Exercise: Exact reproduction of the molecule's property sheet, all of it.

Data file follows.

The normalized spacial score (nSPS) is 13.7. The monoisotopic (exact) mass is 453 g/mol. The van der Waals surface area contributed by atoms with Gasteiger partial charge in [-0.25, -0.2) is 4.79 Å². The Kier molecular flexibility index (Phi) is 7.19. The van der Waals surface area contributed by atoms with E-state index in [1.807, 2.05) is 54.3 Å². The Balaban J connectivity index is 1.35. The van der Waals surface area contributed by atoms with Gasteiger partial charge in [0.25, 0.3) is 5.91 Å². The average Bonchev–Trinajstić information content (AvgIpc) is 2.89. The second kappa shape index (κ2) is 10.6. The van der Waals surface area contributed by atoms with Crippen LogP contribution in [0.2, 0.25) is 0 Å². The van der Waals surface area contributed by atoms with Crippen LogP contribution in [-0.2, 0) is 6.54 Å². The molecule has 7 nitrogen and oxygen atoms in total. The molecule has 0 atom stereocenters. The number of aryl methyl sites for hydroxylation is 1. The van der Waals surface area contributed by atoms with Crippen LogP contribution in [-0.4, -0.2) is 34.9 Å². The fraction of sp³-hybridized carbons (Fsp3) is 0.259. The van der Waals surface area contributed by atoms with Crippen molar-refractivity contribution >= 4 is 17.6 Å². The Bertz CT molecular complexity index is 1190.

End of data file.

The normalized spacial score (nSPS) is 13.7. The monoisotopic (exact) mass is 453 g/mol. The van der Waals surface area contributed by atoms with Gasteiger partial charge in [-0.25, -0.2) is 4.79 Å². The Kier molecular flexibility index (Phi) is 7.19. The van der Waals surface area contributed by atoms with E-state index in [1.807, 2.05) is 54.3 Å². The Balaban J connectivity index is 1.35. The van der Waals surface area contributed by atoms with Gasteiger partial charge in [0.25, 0.3) is 5.91 Å². The average Bonchev–Trinajstić information content (AvgIpc) is 2.89. The second kappa shape index (κ2) is 10.6. The van der Waals surface area contributed by atoms with Crippen LogP contribution in [0.2, 0.25) is 0 Å². The van der Waals surface area contributed by atoms with Crippen LogP contribution in [-0.2, 0) is 6.54 Å². The molecule has 7 nitrogen and oxygen atoms in total. The molecule has 0 atom stereocenters. The number of aryl methyl sites for hydroxylation is 1. The van der Waals surface area contributed by atoms with Crippen LogP contribution in [-0.4, -0.2) is 34.9 Å². The fraction of sp³-hybridized carbons (Fsp3) is 0.259. The van der Waals surface area contributed by atoms with Crippen molar-refractivity contribution >= 4 is 17.6 Å². The Bertz CT molecular complexity index is 1190.